Is the White House taking a page from Dick Cheney’s playbook by refusing to disclose who’s visiting the West Wing to lobby on energy and climate issues?

Much like the preceding administration, Team Obama is fighting to keep White House visitor logs secret. Citizens for Responsibility and Ethics in Washington (CREW), a nonpartisan watchdog group, recently requested that the Secret Service make the White House logs public, asking specifically for access to records of visits by coal company executives. The request was denied, and the group is now filing suit.

CREW filed a Freedom of Information Act (FOIA) request [PDF] to the Secret Service on May 15, requesting “all records relating to any visit” made to the White House by the CEOs of 16 major coal companies and lobby groups.

In their response to the request [PDF], the Secret Service claimed that the logs qualify as presidential and vice-presidential records and thus aren’t covered by FOIA — and could also be protected under “presidential communications privilege.”

In its formal complaint [PDF] filed with the Department of Homeland Security, CREW argues that:

CREW is harmed by DHS’s failure to process CREW’s FOIA request on an expedited basis, because that failure hampers CREW’s ability to satisfy the compelling public need for full, accurate and current information about the influence that executives of the 10 largest coal production companies within the United States have had, or attempted to have, on the president and his administration in formulating the nation’s energy policy. Absent this critical information, CREW cannot advance its mission of educating the public to ensure that the public continues to have a vital voice in government.

Another request for access to White House visitors logs made by MSNBC was also denied recently. The same claim of executive privilege was used by the Bush administration to block requests from environmental groups to find out who participated in Dick Cheney’s infamous energy task force meetings.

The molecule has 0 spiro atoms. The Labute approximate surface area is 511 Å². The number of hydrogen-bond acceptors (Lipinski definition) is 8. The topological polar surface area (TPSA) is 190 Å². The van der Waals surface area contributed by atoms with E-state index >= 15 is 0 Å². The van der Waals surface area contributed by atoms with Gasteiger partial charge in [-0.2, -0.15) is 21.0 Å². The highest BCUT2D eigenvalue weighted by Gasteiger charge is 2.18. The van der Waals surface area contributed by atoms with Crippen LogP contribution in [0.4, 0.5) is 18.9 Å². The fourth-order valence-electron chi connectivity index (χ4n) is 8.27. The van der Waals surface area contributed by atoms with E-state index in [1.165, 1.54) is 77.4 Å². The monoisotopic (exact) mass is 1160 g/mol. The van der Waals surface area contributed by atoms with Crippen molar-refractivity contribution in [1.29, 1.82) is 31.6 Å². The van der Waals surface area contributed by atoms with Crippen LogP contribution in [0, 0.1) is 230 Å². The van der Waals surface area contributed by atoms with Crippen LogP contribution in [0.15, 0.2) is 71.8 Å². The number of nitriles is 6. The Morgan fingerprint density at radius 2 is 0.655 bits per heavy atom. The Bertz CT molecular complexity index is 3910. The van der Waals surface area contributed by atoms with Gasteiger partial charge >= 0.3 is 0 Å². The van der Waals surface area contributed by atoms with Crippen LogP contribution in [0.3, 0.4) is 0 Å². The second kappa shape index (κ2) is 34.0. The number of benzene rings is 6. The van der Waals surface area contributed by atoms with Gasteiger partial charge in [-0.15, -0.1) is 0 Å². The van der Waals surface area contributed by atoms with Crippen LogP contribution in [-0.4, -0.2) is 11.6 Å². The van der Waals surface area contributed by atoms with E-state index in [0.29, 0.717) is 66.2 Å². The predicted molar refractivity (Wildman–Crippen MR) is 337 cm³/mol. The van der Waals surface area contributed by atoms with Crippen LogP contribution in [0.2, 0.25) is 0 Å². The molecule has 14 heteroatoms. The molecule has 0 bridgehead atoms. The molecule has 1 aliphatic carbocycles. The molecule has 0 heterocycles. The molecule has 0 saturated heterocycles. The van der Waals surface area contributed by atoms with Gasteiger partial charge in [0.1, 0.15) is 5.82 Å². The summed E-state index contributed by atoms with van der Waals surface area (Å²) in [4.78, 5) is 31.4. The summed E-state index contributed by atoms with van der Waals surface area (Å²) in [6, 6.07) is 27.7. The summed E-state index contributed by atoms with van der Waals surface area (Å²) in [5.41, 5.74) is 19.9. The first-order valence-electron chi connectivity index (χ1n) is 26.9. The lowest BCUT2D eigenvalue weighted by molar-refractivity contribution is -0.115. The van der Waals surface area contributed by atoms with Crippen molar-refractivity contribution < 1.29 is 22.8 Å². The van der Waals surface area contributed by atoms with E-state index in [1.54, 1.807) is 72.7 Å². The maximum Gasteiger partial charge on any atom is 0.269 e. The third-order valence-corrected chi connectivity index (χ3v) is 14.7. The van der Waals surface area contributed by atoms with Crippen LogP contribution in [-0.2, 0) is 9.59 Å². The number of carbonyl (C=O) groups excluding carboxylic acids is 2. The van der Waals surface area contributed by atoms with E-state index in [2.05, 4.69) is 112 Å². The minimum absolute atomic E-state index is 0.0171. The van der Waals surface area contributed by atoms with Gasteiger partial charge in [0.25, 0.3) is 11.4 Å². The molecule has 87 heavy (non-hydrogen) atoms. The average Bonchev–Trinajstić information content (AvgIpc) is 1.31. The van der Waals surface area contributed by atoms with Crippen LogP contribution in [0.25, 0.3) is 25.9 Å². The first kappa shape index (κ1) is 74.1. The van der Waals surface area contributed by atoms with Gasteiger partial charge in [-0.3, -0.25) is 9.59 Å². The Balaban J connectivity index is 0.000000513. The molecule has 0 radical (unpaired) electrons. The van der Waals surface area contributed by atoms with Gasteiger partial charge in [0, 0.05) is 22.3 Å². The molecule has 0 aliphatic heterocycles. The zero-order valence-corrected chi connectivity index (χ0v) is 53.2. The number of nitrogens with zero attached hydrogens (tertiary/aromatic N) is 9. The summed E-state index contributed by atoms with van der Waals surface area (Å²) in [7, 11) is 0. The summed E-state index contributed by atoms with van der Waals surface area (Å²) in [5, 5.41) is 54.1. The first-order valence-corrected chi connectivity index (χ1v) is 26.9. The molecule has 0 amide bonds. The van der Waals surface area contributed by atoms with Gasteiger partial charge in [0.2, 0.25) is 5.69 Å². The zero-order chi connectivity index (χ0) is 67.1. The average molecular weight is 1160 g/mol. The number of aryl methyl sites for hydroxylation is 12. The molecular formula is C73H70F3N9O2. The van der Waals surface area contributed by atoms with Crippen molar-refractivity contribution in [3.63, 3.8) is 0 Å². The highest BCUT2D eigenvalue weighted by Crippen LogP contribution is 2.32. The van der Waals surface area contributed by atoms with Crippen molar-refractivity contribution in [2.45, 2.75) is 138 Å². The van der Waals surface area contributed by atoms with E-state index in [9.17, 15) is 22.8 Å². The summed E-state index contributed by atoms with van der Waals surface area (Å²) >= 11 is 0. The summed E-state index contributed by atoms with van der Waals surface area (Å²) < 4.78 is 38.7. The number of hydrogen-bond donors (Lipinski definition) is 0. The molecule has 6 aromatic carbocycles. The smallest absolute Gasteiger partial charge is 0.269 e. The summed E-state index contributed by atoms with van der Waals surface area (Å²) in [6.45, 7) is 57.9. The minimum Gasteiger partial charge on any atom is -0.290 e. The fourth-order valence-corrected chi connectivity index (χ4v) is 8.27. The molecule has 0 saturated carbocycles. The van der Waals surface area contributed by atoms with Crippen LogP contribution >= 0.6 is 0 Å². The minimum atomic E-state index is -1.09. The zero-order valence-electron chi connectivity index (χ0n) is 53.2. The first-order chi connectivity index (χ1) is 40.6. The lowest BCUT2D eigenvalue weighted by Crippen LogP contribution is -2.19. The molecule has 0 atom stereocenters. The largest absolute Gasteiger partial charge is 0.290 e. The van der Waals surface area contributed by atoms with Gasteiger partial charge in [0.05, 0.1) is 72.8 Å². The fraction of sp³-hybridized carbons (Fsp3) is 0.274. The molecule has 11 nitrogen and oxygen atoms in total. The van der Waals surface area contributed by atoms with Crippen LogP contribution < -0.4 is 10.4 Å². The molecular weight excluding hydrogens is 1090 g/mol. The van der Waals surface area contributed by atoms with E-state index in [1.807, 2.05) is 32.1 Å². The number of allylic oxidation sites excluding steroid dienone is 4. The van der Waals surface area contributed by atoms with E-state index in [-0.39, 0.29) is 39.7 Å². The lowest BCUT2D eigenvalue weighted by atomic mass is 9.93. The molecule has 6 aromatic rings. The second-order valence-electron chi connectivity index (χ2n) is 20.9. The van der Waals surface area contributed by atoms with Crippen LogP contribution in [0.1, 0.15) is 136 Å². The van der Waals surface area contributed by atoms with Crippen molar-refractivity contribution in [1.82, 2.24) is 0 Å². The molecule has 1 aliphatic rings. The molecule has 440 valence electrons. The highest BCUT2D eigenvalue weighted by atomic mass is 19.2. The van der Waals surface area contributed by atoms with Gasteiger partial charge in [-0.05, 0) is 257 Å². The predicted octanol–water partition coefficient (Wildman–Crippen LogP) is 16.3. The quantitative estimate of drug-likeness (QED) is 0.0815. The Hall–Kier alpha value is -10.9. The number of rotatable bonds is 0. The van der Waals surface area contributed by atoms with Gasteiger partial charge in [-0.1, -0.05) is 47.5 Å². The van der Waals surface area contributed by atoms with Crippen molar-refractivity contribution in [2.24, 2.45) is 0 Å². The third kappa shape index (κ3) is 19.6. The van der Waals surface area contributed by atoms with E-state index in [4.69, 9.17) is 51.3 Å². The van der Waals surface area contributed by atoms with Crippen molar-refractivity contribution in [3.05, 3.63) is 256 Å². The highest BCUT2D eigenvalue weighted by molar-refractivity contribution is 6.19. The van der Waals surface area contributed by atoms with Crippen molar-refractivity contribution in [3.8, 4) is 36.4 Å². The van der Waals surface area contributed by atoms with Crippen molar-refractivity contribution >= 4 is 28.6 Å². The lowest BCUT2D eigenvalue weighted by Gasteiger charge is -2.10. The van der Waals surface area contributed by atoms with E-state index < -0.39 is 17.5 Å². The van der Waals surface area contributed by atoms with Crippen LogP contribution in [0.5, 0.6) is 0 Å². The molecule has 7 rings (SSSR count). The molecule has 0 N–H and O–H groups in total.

Federal judges have rejected that argument twice, but litigation continues. The Obama White House has had two opportunities — in late January and May — to change policy on this subject when it filed papers on the case in appeals court. It seems the new president has decided to stick with the Bush administration’s policy, however.

CREW Chief Counsel Anne Weismann was on NPR’s On the Media on Friday to discuss the policy. “The president has been a big proponent of clean coal. They’re in the process of formulating the nation’s energy policy, and we wanted to know to what extent have coal executives, you know, been major players in that process,” said Weismann.

“The similarities with the Vice President Cheney’s Energy Task Force are really striking,” she continued. “[I]t’s particularly ironic because when President Obama was running for office, he made a point, at one point, of criticizing the Energy Task Force meetings and said, when big oil companies are invited into the White House for secret energy meetings, it’s no wonder they end up with billions in tax breaks. So it’s really kind of extraordinary that this very man is now saying that we cannot find out what, if any, secret meetings he and his staff had with energy executives.”